Hollard withdraws financial default cover for travel on SAA

05 December 2019 Hollard

Hollard Travel will no longer provide travel insurance cover related to the potential financial default of South African Airways (SAA).

It was announced in November that SAA is in financial trouble and struggling to pay salaries. The airline also suffered an eight-day staff strike in November 2019, which it estimated cost R52-million per day.

Following the announcement of SAA’s financial situation, Hollard has decided that the financial default benefit in its travel covers will exclude any claims related to the potential financial default by SAA.

It is important to understand that “insolvency cover” (or “supplier financial default”, as it is called in Hollard’s travel insurance policy), is only one of a long list of benefits secured when obtaining travel insurance from Hollard (and most other travel insurers). All other benefits, such as cover for medical emergencies, delays, missed connections, baggage damage/theft, personal accident and personal liability still apply, and customers can still purchase such cover from Hollard when travelling on SAA.

To the extent that these other important and valuable benefits continue to apply, Hollard expects the removal of one aspect of cover to have a limited effect on travel insurance purchases. While Hollard will lose some premium income through people opting not to take up Hollard’s travel insurance offer, this loss is far less than the expected claims that would be incurred if the benefit was still in place and SAA became insolvent.

This decision applies specifically to policies purchased from 15 November 2019. However, those policyholders will still qualify for Hollard Travel’s “cancel for any reason” cover if they purchase either comprehensive or business cover within 24 hours of paying their trip deposit for their policy.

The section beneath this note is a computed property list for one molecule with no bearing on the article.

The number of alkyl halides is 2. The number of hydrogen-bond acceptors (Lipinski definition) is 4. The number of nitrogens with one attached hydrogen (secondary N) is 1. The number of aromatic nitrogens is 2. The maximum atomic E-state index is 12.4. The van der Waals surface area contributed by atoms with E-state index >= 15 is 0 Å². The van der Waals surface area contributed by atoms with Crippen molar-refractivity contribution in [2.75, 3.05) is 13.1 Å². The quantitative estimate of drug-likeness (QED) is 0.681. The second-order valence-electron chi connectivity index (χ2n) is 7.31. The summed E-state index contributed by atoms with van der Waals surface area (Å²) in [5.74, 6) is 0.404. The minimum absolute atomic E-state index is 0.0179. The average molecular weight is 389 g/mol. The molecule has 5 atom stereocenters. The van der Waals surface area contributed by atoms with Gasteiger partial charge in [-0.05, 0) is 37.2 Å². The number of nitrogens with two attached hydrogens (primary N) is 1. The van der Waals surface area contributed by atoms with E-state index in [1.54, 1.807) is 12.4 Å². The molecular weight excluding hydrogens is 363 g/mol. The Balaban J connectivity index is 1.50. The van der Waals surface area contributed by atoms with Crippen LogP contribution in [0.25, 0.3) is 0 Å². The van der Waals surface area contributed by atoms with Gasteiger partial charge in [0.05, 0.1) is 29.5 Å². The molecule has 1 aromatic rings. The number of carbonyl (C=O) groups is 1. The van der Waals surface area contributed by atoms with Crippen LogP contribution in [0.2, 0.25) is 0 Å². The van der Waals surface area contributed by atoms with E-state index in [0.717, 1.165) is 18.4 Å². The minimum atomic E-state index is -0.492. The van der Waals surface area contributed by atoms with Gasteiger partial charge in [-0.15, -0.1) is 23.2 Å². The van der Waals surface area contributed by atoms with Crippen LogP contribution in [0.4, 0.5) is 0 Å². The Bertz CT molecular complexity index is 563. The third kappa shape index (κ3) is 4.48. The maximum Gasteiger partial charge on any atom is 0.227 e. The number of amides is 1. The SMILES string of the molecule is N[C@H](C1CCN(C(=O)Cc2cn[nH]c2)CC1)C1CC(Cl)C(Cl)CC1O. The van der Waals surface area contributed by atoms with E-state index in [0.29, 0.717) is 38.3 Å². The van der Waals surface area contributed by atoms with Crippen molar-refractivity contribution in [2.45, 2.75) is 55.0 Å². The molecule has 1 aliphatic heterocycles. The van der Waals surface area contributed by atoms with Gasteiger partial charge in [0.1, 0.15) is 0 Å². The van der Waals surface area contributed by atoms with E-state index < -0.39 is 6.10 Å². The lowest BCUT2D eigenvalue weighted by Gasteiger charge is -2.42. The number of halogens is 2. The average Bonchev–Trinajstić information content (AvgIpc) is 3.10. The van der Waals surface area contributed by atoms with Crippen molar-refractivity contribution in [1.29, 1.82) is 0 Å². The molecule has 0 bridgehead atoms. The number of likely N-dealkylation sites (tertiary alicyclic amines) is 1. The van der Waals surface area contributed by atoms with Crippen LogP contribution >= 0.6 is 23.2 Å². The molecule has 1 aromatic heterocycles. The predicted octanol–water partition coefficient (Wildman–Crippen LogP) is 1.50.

Travel insurance purchased from Hollard Travel before 15 November 2019 will still enjoy financial default cover related to SAA.

Hollard’s decision was based on the following basic insurance concepts:

1. Uncertainty: in insuring any risk, an insurer must be satisfied the occurrence of the insured event is suitably uncertain. When the SAA strike was announced on 15 November 2019 and SAA announced that it is in serious financial trouble (to the extent that it could not pay November salaries to staff), the likelihood of financial default became substantially less uncertain.
2. Quantum of risk or maximum probable loss: in insuring any risk, an insurer must ensure that it can quantify the likely loss it will face if an insured event occurs and it must be comfortable that it is willing to bear that potential loss. Hollard was uncomfortable with the potential loss that might be incurred if SAA incurs a financial default. To give readers an idea of the amounts involved, SAA put its own losses at R52-million for every day of suspended operations.
3. Anti-selection: once other insurers withdraw a benefit, any insurer still offering that benefit can suffer multiplied losses, as more people seek cover for the inevitable from the remaining provider.

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